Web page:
The geology of the US, with sumptuous hand-shading that puts most computer-generated maps to shame:
Here's a map of different national origins:
In the fiscal chart below, a lot of history is illustrated using data:
- The light blue spike in the lower right is the US Civil War (1861-1865), which prompted the introduction of a "temporary" progressive income tax (the light pink blob in the lower left) that was originally supposed to expire in 1866!
- The pink blobs on the right are a record of expenditures on the US Indian wars
- The dark blue spike in the middle of the left-hand chart shows land sales in the West - which may have caused the collapse of the banking system in 1837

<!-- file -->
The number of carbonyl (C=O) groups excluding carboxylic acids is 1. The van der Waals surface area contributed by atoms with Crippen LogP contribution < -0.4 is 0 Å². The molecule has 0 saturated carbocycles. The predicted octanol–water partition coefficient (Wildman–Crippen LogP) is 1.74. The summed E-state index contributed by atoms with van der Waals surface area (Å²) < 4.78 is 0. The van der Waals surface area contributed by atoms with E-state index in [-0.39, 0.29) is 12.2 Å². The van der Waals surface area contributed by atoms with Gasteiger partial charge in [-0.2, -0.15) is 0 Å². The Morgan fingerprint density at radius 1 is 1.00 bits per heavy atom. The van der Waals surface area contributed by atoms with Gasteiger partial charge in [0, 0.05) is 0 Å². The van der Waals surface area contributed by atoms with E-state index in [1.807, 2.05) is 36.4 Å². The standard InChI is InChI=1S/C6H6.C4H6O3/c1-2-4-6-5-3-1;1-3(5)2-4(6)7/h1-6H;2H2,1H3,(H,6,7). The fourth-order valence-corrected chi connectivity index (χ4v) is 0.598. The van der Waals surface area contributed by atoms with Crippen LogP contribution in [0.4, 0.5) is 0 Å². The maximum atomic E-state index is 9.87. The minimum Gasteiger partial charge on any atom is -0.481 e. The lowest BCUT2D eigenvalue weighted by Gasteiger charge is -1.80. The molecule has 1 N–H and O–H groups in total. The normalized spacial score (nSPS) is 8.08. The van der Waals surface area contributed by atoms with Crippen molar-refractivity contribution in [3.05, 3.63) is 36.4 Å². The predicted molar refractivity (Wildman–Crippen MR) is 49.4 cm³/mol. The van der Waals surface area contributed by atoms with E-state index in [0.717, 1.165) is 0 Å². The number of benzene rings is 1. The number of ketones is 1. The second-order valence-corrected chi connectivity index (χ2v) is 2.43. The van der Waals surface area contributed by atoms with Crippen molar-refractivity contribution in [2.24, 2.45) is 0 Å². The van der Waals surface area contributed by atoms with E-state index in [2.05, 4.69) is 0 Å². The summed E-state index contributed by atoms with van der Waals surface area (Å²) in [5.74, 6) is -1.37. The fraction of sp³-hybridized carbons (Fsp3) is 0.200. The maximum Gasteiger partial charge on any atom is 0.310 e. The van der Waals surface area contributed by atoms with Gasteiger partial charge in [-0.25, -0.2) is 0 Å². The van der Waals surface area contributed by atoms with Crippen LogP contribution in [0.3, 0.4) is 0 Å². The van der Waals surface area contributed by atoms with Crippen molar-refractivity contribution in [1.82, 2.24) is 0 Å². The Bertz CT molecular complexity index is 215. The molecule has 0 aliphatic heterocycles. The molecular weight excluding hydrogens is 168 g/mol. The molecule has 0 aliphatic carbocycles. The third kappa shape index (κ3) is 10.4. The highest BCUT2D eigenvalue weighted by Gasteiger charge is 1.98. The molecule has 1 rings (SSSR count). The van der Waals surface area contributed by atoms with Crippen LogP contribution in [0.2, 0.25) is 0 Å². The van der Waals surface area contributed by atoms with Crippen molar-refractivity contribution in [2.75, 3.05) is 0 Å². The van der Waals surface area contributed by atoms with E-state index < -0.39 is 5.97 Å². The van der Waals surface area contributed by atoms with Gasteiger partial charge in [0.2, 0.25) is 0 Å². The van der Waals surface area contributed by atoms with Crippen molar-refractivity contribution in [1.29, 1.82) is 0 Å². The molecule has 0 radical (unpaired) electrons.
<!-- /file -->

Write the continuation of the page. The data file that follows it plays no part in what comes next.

Below is a beautiful rendering of church-going in the US. Interestingly, rather than show non-churchgoers as a separate bar, they are relegated to a grey box around the outside.
Here's a nice example of showing data through proportions.
Here are some population charts showing that the "cowboy states" (e.g. Wyoming, Nevada, Montana) were populated by young male foreigners, while Utah had lots of children.
Finally, the chart below is a good example of something that hasn't changed much in the last couple of centuries - the notion that you should show data just because you have it. It shows deaths per month per state. Is this data actionable in any way?
To compare these beautiful hand-drawn charts with the modern equivalent, check out the 2010 Census web site